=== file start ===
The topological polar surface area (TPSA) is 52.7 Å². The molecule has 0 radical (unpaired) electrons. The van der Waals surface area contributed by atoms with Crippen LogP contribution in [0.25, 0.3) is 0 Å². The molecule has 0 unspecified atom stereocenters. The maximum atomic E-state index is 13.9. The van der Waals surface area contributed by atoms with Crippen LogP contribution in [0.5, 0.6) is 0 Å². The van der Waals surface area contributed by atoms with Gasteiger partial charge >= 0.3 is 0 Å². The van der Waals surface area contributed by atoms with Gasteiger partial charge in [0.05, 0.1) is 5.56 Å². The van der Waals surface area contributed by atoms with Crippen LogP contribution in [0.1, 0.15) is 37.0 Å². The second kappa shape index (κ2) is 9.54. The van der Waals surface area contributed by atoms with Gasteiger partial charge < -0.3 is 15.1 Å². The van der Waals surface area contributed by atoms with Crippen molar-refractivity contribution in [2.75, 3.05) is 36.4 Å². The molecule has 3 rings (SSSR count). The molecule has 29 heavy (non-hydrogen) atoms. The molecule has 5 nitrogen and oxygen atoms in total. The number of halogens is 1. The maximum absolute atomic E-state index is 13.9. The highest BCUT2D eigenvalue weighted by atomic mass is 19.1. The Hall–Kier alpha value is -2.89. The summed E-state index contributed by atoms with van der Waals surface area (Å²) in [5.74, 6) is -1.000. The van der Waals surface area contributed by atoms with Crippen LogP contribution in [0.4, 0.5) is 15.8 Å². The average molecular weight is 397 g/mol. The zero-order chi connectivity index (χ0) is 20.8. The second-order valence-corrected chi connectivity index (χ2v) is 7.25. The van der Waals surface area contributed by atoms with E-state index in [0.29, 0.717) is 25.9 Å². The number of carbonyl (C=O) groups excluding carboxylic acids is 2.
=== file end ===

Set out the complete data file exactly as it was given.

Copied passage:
The topological polar surface area (TPSA) is 52.7 Å². The molecule has 0 radical (unpaired) electrons. The van der Waals surface area contributed by atoms with Crippen LogP contribution in [0.25, 0.3) is 0 Å². The molecule has 0 unspecified atom stereocenters. The maximum atomic E-state index is 13.9. The van der Waals surface area contributed by atoms with Crippen LogP contribution in [0.5, 0.6) is 0 Å². The van der Waals surface area contributed by atoms with Gasteiger partial charge >= 0.3 is 0 Å². The van der Waals surface area contributed by atoms with Gasteiger partial charge in [0.05, 0.1) is 5.56 Å². The van der Waals surface area contributed by atoms with Crippen LogP contribution in [0.1, 0.15) is 37.0 Å². The second kappa shape index (κ2) is 9.54. The van der Waals surface area contributed by atoms with Gasteiger partial charge < -0.3 is 15.1 Å². The van der Waals surface area contributed by atoms with Crippen molar-refractivity contribution in [2.75, 3.05) is 36.4 Å². The molecule has 3 rings (SSSR count). The molecule has 29 heavy (non-hydrogen) atoms. The molecule has 5 nitrogen and oxygen atoms in total. The number of halogens is 1. The maximum absolute atomic E-state index is 13.9. The highest BCUT2D eigenvalue weighted by atomic mass is 19.1. The Hall–Kier alpha value is -2.89. The summed E-state index contributed by atoms with van der Waals surface area (Å²) in [5.74, 6) is -1.000. The van der Waals surface area contributed by atoms with Crippen LogP contribution in [0.4, 0.5) is 15.8 Å². The average molecular weight is 397 g/mol. The zero-order chi connectivity index (χ0) is 20.8. The second-order valence-corrected chi connectivity index (χ2v) is 7.25. The van der Waals surface area contributed by atoms with E-state index in [0.29, 0.717) is 25.9 Å². The number of carbonyl (C=O) groups excluding carboxylic acids is 2.